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World Record holder Kipchoge confirmed for Boston Marathon

Eliud Kipchoge celebrates after winning the Berlin Marathon
  • Kipchoge will be making his debut in Boston
  • This will be his fourth fifth race in the World Marathon Majors
  • He will attempt to run all six of the majors

Two-time Olympic champion Eliud Kipchoge has been confirmed for next year’s Boston Marathon, organizers announced on Thursday evening.

Kipchoge will be competing for the first time since he broke his own World Record at the Berlin Marathon. He will be competing in the fifth of all six World Major Marathons, having said he wished to complete a sweep of all six.

He has won in London, Berlin, Chicago and this year chalked off Tokyo from his bucketlist. Once he clears Boston, he will only have New York left on his Majors list.

“I am happy to announce in April I will compete in the Boston Marathon, a new chapter in my Abbott World Marathon Majors journey. Good luck to all the runners running Boston in 2023,” Kipchoge said in a video message, shortly after the announcement was made.

Might also think of New York Marathon

Eliud Kipchoge wins the Berlin Marathon. PHOTO/World Athletics

With the New York Marathon traditionally scheduled for November, Kipchoge might consider it next, before switching all his energies towards the 2024 Olympic Games in Paris, where he aims to be the first man to win three titles in a row.

In Boston, Kipchoge will have a tough, competitive field to contend with, as he eyes another piece of history.

Defending champion Evans Chebet, 2021 winner Benson Kipruto, and two-time victor Lelisa Desisa will be part of a historically deep men’s elite race.

Chebet stormed to a 2:06:51 win at the Boston Marathon earlier this year then ran to victory at the New York City Marathon in November. In 2022, Chebet became just the sixth man in history to win the Boston and New York City Marathons in the same year.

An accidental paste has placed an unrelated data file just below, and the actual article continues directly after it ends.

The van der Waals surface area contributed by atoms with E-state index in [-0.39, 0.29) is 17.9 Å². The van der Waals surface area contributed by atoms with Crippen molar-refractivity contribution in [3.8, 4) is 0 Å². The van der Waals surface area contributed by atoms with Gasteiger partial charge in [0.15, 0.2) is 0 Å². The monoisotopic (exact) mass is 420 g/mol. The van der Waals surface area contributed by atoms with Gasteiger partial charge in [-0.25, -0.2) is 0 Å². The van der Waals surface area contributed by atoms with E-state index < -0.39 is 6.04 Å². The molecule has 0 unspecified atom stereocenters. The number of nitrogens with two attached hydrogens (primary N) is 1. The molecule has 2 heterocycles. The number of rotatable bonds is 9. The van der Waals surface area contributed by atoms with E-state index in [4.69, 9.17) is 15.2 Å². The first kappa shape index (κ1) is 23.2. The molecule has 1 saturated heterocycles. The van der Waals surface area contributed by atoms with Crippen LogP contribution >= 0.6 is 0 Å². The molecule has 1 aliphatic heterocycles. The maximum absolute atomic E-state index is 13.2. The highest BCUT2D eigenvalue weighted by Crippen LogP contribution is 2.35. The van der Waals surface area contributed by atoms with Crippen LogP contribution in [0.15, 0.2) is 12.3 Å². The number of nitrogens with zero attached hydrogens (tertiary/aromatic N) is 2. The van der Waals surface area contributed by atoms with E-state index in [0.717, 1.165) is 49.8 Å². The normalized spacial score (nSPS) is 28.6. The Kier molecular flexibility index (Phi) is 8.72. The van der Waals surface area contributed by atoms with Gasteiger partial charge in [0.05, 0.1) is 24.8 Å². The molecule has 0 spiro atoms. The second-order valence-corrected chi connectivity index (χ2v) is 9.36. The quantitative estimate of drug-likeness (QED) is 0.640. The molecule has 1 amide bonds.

“To be a champion in Boston is something very special and for me it has even more meaning because it took me quite some time during my career to be competitive enough to finally win the oldest marathon in the world,” said Chebet. “I can’t wait to be back and to enjoy the great atmosphere of such a unique and historical race!”

Past winners return

Kenyans rule Boston Marathon

Evans Chebet wins the Boston Marathon

Kipruto, a training partner of Chebet, also returns. Almost exactly one year after winning the 2021 Boston Marathon, he won the Chicago Marathon in a PB of 2:04:24.

Meanwhile, the women’s field will have veterans Edna Kiplagat, Atsede Baysa and Desiree Linden.

Kiplagat, a two-time world champion, is still highly competitive at the age of 43. She finished fourth at this year’s Boston Marathon in 2:21:40 – 12 seconds faster than her winning time in Boston in 2017.

Baysa, the 2016 Boston Marathon winner, also returns. Also a past winner in Chicago and Paris, Baysa finished eighth at the 2021 Boston Marathon. Linden, the winner in 2018, will be racing in her 10th Boston Marathon.

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